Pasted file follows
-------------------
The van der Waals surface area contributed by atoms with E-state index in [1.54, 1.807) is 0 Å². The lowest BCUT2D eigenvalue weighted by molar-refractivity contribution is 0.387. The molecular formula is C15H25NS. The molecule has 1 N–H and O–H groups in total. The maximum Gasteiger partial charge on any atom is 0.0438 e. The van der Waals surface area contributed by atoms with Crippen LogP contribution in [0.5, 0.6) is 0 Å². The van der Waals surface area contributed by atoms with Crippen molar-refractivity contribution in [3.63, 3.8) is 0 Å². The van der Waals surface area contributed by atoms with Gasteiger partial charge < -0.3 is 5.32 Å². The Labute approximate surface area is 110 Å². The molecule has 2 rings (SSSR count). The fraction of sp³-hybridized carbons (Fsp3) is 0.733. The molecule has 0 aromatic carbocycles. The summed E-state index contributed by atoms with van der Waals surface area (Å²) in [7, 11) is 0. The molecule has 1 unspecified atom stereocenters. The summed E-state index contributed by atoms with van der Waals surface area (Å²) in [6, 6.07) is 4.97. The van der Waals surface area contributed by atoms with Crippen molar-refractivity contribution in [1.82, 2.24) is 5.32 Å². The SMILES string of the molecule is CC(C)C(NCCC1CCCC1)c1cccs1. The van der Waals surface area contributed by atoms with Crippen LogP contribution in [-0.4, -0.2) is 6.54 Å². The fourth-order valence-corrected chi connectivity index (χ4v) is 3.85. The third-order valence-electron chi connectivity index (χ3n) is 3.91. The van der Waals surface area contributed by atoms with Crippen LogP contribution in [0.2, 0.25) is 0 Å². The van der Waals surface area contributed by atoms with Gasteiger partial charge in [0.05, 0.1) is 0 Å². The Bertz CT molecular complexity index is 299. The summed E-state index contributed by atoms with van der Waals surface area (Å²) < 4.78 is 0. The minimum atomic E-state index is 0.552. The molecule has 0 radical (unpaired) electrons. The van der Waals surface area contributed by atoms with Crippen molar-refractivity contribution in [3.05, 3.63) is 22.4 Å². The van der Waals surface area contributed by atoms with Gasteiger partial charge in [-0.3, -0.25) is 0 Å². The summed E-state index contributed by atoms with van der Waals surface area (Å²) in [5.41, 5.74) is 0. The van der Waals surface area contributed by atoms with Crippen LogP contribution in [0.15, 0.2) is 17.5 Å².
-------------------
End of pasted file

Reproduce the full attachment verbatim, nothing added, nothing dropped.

The van der Waals surface area contributed by atoms with E-state index in [1.54, 1.807) is 0 Å². The lowest BCUT2D eigenvalue weighted by molar-refractivity contribution is 0.387. The molecular formula is C15H25NS. The molecule has 1 N–H and O–H groups in total. The maximum Gasteiger partial charge on any atom is 0.0438 e. The van der Waals surface area contributed by atoms with Crippen LogP contribution in [0.5, 0.6) is 0 Å². The van der Waals surface area contributed by atoms with Crippen molar-refractivity contribution in [3.63, 3.8) is 0 Å². The van der Waals surface area contributed by atoms with Gasteiger partial charge < -0.3 is 5.32 Å². The Labute approximate surface area is 110 Å². The molecule has 2 rings (SSSR count). The fraction of sp³-hybridized carbons (Fsp3) is 0.733. The molecule has 0 aromatic carbocycles. The summed E-state index contributed by atoms with van der Waals surface area (Å²) in [7, 11) is 0. The molecule has 1 unspecified atom stereocenters. The summed E-state index contributed by atoms with van der Waals surface area (Å²) in [6, 6.07) is 4.97. The van der Waals surface area contributed by atoms with Crippen molar-refractivity contribution in [1.82, 2.24) is 5.32 Å². The SMILES string of the molecule is CC(C)C(NCCC1CCCC1)c1cccs1. The van der Waals surface area contributed by atoms with Crippen LogP contribution in [-0.4, -0.2) is 6.54 Å². The fourth-order valence-corrected chi connectivity index (χ4v) is 3.85. The third-order valence-electron chi connectivity index (χ3n) is 3.91. The van der Waals surface area contributed by atoms with Crippen LogP contribution in [0.2, 0.25) is 0 Å². The van der Waals surface area contributed by atoms with Gasteiger partial charge in [0.05, 0.1) is 0 Å². The Bertz CT molecular complexity index is 299. The summed E-state index contributed by atoms with van der Waals surface area (Å²) < 4.78 is 0. The minimum atomic E-state index is 0.552. The molecule has 0 radical (unpaired) electrons. The van der Waals surface area contributed by atoms with Crippen molar-refractivity contribution in [3.05, 3.63) is 22.4 Å². The van der Waals surface area contributed by atoms with Gasteiger partial charge in [-0.3, -0.25) is 0 Å². The summed E-state index contributed by atoms with van der Waals surface area (Å²) in [5.41, 5.74) is 0. The van der Waals surface area contributed by atoms with Crippen LogP contribution in [0.15, 0.2) is 17.5 Å².